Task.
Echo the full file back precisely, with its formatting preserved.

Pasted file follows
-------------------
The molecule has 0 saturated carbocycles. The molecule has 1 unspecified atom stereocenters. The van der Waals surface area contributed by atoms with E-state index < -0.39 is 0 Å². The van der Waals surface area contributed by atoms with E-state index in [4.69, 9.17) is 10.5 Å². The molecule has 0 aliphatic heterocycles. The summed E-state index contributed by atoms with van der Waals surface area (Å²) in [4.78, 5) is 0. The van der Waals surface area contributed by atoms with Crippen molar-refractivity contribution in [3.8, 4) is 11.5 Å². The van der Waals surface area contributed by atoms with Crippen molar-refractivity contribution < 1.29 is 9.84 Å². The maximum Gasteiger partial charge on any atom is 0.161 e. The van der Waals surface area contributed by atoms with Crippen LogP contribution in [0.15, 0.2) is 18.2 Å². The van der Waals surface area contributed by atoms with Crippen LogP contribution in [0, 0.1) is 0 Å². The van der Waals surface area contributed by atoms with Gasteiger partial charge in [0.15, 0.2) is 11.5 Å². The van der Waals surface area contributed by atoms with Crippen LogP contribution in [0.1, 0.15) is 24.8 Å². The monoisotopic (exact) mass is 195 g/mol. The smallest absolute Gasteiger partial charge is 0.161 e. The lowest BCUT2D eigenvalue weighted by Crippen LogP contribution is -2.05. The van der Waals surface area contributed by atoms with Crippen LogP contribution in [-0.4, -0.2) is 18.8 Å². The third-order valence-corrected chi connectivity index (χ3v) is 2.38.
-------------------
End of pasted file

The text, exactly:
The molecule has 0 saturated carbocycles. The molecule has 1 unspecified atom stereocenters. The van der Waals surface area contributed by atoms with E-state index < -0.39 is 0 Å². The van der Waals surface area contributed by atoms with E-state index in [4.69, 9.17) is 10.5 Å². The molecule has 0 aliphatic heterocycles. The summed E-state index contributed by atoms with van der Waals surface area (Å²) in [4.78, 5) is 0. The van der Waals surface area contributed by atoms with Crippen molar-refractivity contribution in [3.8, 4) is 11.5 Å². The van der Waals surface area contributed by atoms with Crippen molar-refractivity contribution < 1.29 is 9.84 Å². The maximum Gasteiger partial charge on any atom is 0.161 e. The van der Waals surface area contributed by atoms with Crippen LogP contribution in [0.15, 0.2) is 18.2 Å². The van der Waals surface area contributed by atoms with Crippen LogP contribution in [0, 0.1) is 0 Å². The van der Waals surface area contributed by atoms with Gasteiger partial charge in [0.15, 0.2) is 11.5 Å². The van der Waals surface area contributed by atoms with Crippen LogP contribution in [0.1, 0.15) is 24.8 Å². The monoisotopic (exact) mass is 195 g/mol. The smallest absolute Gasteiger partial charge is 0.161 e. The lowest BCUT2D eigenvalue weighted by Crippen LogP contribution is -2.05. The van der Waals surface area contributed by atoms with Crippen LogP contribution in [-0.4, -0.2) is 18.8 Å². The third-order valence-corrected chi connectivity index (χ3v) is 2.38.